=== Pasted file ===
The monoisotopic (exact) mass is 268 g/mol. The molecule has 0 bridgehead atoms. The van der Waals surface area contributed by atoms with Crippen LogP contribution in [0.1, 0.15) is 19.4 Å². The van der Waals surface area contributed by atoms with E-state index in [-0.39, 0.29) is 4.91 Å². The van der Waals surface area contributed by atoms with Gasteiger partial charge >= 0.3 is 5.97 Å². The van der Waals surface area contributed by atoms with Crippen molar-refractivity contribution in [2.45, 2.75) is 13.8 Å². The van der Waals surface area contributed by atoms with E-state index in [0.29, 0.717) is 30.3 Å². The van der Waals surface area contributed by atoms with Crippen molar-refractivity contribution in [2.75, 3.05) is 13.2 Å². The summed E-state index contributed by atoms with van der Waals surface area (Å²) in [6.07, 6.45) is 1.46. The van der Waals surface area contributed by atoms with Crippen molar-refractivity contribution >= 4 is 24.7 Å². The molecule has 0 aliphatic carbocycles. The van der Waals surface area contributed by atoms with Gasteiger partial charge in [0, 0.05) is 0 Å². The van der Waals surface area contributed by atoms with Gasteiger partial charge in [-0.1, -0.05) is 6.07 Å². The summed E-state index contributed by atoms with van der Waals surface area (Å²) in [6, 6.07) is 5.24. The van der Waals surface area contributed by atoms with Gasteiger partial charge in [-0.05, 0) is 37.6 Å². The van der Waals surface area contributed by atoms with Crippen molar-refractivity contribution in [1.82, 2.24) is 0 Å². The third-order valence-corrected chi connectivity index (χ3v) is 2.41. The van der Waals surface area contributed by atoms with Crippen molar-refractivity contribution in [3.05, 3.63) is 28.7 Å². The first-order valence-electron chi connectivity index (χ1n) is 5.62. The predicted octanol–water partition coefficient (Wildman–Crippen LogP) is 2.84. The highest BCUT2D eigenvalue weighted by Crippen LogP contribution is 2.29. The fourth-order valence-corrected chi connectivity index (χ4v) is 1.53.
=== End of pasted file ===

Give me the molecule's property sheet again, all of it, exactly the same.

The monoisotopic (exact) mass is 268 g/mol. The molecule has 0 bridgehead atoms. The van der Waals surface area contributed by atoms with Crippen LogP contribution in [0.1, 0.15) is 19.4 Å². The van der Waals surface area contributed by atoms with E-state index in [-0.39, 0.29) is 4.91 Å². The van der Waals surface area contributed by atoms with Gasteiger partial charge >= 0.3 is 5.97 Å². The van der Waals surface area contributed by atoms with Crippen molar-refractivity contribution in [2.45, 2.75) is 13.8 Å². The van der Waals surface area contributed by atoms with E-state index in [0.29, 0.717) is 30.3 Å². The van der Waals surface area contributed by atoms with Crippen molar-refractivity contribution in [2.75, 3.05) is 13.2 Å². The summed E-state index contributed by atoms with van der Waals surface area (Å²) in [6.07, 6.45) is 1.46. The van der Waals surface area contributed by atoms with Crippen molar-refractivity contribution >= 4 is 24.7 Å². The molecule has 0 aliphatic carbocycles. The van der Waals surface area contributed by atoms with Gasteiger partial charge in [0, 0.05) is 0 Å². The van der Waals surface area contributed by atoms with Gasteiger partial charge in [-0.1, -0.05) is 6.07 Å². The summed E-state index contributed by atoms with van der Waals surface area (Å²) in [6, 6.07) is 5.24. The van der Waals surface area contributed by atoms with Gasteiger partial charge in [-0.05, 0) is 37.6 Å². The van der Waals surface area contributed by atoms with Crippen molar-refractivity contribution in [1.82, 2.24) is 0 Å². The third-order valence-corrected chi connectivity index (χ3v) is 2.41. The van der Waals surface area contributed by atoms with Crippen molar-refractivity contribution in [3.05, 3.63) is 28.7 Å². The first-order valence-electron chi connectivity index (χ1n) is 5.62. The predicted octanol–water partition coefficient (Wildman–Crippen LogP) is 2.84. The highest BCUT2D eigenvalue weighted by Crippen LogP contribution is 2.29. The fourth-order valence-corrected chi connectivity index (χ4v) is 1.53.